The M1 MacBook Air has transformed the way I run my business. The only other laptop which comes close to it in that regard is the 16” MacBook Pro.

And that’s a weird comparison, right? The 16” MacBook Pro cost me over £3,500. The M1 MacBook Air cost just £999.

If you’re interested to see how the M1 MacBook Air fits into my daily workflow, check out this article.

If you think you’re ready to invest some of your own hard-earned into an M1 MacBook Air, I’ve decided to put together a no-nonsense guide for normal people.

So, you won’t find a sniff of a benchmark or stress test anywhere below. I’ll simply help you pick the right configuration for you, or point you in the direction of a different M1 option if your workload demands it.

The big decision: M1 MacBook Air or M1 MacBook Pro?

It’s clear that this is the hardest decision for most people considering an M1-powered MacBook. I understand why, too, because Apple doesn’t really differentiate the two well enough, in my opinion.

To make life easier, here are five questions to ask yourself before you opt for an M1 MacBook Air:

  1. What’s your workload like?
  2. Do you need (or want) the Touch Bar?
  3. How mobile are you?
  4. Do you work outside a lot?
  5. Do you just want a MacBook Air?

I break these questions down in this guide. But the answers to the above will ultimately reveal whether or not the M1 MacBook Air is going to be sufficient for you.

In summary, if you have zero interest in the Touch Bar, don’t undertake particularly processor-intensive workloads (such as video rendering, software development or music production) and can do without the additional two hours of battery life offered by the Pro, the M1 Air will do you proud.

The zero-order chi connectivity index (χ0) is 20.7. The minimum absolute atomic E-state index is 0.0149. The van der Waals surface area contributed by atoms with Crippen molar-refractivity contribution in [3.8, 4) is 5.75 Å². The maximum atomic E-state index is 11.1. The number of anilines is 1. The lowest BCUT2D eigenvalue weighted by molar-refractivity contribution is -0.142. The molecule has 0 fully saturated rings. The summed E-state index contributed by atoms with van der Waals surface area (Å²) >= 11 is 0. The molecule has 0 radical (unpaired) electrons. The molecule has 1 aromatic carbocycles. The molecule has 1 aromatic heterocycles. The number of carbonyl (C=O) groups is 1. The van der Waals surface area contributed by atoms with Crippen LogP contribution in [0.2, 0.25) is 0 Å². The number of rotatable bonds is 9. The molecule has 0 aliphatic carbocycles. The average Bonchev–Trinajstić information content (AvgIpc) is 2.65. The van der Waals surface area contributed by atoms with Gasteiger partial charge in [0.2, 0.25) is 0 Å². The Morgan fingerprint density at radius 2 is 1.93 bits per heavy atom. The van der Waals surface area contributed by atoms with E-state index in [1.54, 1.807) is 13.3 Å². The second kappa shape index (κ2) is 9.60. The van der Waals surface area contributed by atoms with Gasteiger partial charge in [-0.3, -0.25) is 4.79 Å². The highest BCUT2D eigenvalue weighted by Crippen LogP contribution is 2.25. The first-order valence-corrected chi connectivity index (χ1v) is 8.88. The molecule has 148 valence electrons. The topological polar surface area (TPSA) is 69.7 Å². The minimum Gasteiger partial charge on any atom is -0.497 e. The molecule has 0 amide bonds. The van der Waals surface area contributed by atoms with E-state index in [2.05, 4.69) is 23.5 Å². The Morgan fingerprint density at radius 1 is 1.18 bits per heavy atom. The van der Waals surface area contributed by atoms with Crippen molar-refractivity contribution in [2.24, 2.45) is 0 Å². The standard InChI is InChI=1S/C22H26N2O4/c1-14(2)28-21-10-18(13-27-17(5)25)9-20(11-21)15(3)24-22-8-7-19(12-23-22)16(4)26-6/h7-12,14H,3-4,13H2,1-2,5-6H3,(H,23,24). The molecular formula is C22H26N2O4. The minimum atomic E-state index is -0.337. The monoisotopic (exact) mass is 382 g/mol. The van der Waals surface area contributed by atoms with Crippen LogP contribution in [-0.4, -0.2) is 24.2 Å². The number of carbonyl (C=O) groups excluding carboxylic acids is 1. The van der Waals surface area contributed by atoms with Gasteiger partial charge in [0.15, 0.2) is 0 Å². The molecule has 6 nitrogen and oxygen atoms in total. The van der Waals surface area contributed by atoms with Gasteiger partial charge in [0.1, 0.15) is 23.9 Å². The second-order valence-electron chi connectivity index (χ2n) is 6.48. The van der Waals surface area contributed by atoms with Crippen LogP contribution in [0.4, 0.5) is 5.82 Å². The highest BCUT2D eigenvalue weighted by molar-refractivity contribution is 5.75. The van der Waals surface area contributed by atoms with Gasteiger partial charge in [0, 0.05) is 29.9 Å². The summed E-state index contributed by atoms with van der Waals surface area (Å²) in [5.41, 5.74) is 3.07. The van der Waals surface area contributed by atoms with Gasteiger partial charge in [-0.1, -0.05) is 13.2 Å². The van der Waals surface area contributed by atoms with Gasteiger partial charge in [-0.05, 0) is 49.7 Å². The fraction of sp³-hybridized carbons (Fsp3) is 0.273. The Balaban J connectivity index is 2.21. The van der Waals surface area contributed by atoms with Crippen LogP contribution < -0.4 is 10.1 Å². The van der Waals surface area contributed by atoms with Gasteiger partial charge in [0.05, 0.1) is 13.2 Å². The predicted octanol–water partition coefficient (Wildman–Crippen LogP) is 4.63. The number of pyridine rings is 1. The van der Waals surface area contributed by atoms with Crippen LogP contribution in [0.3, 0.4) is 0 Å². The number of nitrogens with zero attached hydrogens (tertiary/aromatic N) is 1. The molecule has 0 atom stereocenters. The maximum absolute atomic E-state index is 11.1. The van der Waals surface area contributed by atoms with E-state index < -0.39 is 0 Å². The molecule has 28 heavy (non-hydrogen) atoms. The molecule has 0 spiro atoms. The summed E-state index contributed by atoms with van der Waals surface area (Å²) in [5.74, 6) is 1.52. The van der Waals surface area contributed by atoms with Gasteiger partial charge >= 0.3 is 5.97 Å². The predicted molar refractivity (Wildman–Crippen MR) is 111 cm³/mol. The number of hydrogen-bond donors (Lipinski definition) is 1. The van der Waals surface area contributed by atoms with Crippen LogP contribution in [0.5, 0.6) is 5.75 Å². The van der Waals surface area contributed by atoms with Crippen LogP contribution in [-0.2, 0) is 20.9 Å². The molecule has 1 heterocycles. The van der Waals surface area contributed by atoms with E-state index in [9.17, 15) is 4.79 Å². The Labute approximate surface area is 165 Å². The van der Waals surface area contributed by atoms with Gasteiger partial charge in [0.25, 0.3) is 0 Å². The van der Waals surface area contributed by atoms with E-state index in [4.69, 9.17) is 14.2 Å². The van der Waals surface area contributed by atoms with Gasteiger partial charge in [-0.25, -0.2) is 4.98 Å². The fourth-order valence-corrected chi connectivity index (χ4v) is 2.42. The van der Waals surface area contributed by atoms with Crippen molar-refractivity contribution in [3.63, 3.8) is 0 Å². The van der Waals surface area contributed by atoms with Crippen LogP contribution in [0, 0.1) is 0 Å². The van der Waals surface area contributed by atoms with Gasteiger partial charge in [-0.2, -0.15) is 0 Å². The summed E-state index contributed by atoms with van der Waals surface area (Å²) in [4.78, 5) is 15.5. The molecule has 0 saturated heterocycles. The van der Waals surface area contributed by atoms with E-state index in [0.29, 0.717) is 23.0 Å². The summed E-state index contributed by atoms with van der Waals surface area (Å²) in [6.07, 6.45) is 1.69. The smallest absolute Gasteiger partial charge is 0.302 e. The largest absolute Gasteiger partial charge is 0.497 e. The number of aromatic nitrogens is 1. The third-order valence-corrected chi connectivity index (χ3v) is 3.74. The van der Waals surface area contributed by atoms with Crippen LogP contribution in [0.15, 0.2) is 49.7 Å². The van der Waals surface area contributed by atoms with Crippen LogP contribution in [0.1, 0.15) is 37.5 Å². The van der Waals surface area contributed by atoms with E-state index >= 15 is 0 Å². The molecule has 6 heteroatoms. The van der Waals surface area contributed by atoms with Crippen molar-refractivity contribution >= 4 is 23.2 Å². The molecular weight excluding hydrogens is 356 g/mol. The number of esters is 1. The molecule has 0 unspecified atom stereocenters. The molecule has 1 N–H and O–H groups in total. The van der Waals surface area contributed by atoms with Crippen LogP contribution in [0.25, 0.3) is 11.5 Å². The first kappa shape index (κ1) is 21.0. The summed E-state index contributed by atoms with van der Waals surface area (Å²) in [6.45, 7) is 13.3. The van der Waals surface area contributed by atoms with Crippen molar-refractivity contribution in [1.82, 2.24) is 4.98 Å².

On the subject of the battery life, it really is stellar on both machines, so you won’t lose out unless you’re particularly mobile.

Several viewers of my YouTube channel have asked if the presence of the fan on the M1 MacBook Pro will offer better longevity for that laptop, versus the Air. I genuinely don’t think it will; it’s simply there to stop the processor throttling its speed and is rarely called into action, regardless. Both the Air and the Pro will last for many years and offer great resale values.

The colour

The MacBook Air comes in three colours:

  • Space Grey
  • Gold
  • Silver

This is a completely subjective choice, but it’s worth noting in this guide because colours matter to some MacBook owners. For instance, if you love the gold colour, you can’t get that with the M1 MacBook Pro, which means you may have to forgo the latter’s features if you want that colour.

And you know what? That’s cool! MacBooks are and forever will be very personal machines, and owners will often make an aesthetic choice over features or performance.

I opted for the Space Grey M1 MacBook Air because it’s my default MacBook colour choice these days.

7-core or 8-core GPU?

Having used extensively both the 7-core and 8-core GPU versions of the M1, I can confidently say you won’t notice a difference between the two.

If you opt for the base-spec M1 MacBook Air (as I did), you’ll pay £999/$999. If you instead go for the option with the 8-core GPU, you’ll pay £1,249/$1,249. In doing so, you’ll also get 512GB of storage, versus the 256GB in the base spec version.

However, if you simply upgrade the base spec version (i.e. the one with the 7-core GPU) to 512GB, you’ll pay £1,199/$1,199.

Is that extra GPU core worth £50/$50?

Nope.

Don’t sweat over this particular detail – particularly if you’d rather put that cash towards something else, such as additional RAM, storage, or a peripheral.